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K-State Today

September 26, 2012

K-State awarded $2.5 million grant to study kids, food

Submitted by Nancy B. Peterson

Many of today’s youth are overweight – or obese. And, while some are quick to blame oversized portions, fast or snack foods, and carbonated beverages, a Kansas State University nutrition researcher believes there’s more to it than that.

“We need to look at what kids are eating – and why,” said Tanda Kidd, associate professor in human nutrition at Kansas State University and K-State Research and Extension nutrition specialist. That’s why Kidd organized a grant proposal to fund community-based research to learn more about sixth- to eighth-graders’ eating habits.

The $2.5 million research grant is funded by the U.S. Department of Agriculture’s National Institute of Food and Agriculture’s Agriculture and Food Research Initiative, with goals to identify barriers that stand between youth and healthy choices; develop strategies to overcome the barriers; and increase youths' consumption of health-promoting fruits, vegetables and whole grains, and physical activity.

Kidd will serve as project coordinator for the five-year effort. K-State will take the leadership role in the project that is shared with the Ohio State University and South Dakota State University.

We need to find solutions, Kidd said.

The Centers for Disease Control and Prevention reported that the number of overweight or obese youth more than tripled – from 5 percent to 18 percent – in the last three decades.

Nutrition professionals also are predicting that at least one-third of today’s overweight or obese youth will be overweight or obese as adults.

“We already know that youth who are overweight are developing chronic illnesses -- high blood pressure and type 2 diabetes -- that were formerly considered adult-onset diseases,” Kidd said. “We also know that such chronic illnesses erode the quality of life, and increase health care costs for the individual, his or her family and community, and for our country.”

So, what can reverse the trend? Kidd said that prevention typically costs less than treatment.

She proposed a community-based participatory research model in which two communities with similar populations in number, race, ethnicity and income will be selected from each of the three participating states.

The control community will be given $5,000 to implement current proven strategies to encourage healthy choices.

The research community will bring stakeholders, including youth, their parents, teachers, community organizers and volunteers who interact with youth, together to explore food choices, eating habits and potential barriers or other factors that make increasing fruits, vegetables and whole grains in the diet and adding health-promoting physical activity difficult, if not impossible.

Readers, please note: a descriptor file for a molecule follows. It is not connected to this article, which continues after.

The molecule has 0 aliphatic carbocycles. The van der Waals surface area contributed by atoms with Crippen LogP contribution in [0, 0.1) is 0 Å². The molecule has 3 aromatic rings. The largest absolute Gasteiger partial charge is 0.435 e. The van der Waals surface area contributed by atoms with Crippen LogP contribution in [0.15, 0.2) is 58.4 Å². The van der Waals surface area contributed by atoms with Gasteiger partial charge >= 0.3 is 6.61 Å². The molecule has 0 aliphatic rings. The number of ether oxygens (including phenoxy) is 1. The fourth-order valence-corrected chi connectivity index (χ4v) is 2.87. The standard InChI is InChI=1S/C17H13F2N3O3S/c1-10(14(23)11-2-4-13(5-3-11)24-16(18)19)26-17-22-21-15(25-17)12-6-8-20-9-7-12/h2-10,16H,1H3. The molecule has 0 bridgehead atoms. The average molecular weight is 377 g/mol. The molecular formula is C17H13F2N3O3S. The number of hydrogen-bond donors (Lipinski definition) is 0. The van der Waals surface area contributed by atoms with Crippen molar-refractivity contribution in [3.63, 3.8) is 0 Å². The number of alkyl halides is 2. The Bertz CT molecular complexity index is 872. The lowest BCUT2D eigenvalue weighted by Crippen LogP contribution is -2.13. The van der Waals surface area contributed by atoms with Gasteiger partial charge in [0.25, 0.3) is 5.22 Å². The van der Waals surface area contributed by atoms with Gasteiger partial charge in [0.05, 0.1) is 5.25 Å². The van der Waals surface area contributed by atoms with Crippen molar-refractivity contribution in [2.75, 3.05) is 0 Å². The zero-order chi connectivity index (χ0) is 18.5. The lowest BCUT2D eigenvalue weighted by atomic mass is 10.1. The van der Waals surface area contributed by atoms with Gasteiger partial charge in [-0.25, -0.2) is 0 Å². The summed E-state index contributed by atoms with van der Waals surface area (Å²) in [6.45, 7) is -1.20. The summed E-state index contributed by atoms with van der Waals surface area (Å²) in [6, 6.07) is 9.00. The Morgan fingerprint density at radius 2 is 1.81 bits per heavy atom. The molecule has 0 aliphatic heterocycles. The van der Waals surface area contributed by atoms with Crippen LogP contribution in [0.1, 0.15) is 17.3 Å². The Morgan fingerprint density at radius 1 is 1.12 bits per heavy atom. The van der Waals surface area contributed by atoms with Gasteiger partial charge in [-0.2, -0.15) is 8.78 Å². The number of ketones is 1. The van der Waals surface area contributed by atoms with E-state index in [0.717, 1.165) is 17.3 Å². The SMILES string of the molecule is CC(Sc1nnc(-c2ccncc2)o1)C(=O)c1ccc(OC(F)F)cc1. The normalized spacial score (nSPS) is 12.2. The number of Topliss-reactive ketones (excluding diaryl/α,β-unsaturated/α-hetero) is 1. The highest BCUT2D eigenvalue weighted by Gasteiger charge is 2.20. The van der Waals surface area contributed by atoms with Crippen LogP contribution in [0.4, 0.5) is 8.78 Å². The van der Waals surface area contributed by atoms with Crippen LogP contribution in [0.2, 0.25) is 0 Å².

Barriers might include socioeconomic level, the lack of neighborhood recreational facilities or school or afterschool programs that encourage physical activity, closing of a local grocery store, limited choices in fresh produce, and lack of knowledge about nutrition and health, Kidd said.

The community-based participatory research model is different than a traditional research project in which a control community would not receive anything from the researchers, while the intervention community would receive a treatment based on the ideas of the researchers.

Involving stakeholders and members of the target audience in identifying the barriers is expected to yield a greater investment in developing strategies to overcome them and following through, she said.

The five-year grant period also will allow communities to measure progress and to make adjustments as needed to determine the best practices to improve access to healthy foods and activities as well as encourage healthy choices.

Other K-State faculty members working on the project with Kidd are: Nancy Muturi, associate professor in the A.Q. Miller School of Journalism and Mass Communications; Koushik Adhikari, associate professor in the department of human nutrition's Sensory Analysis Center in the College of Human Ecology; and Mark Haub, interim head of the department of human nutrition.

“Society has been quick to recommend restricting certain foods in schools and/or ban or tax specific beverages without substantial data indicating those decisions will elicit the desired outcome," Haub said. "Dr. Kidd’s project will help us to better understand issues pertaining to eating choices of children, which will in turn inform community leaders about evidence-based options for improving the health of our children.”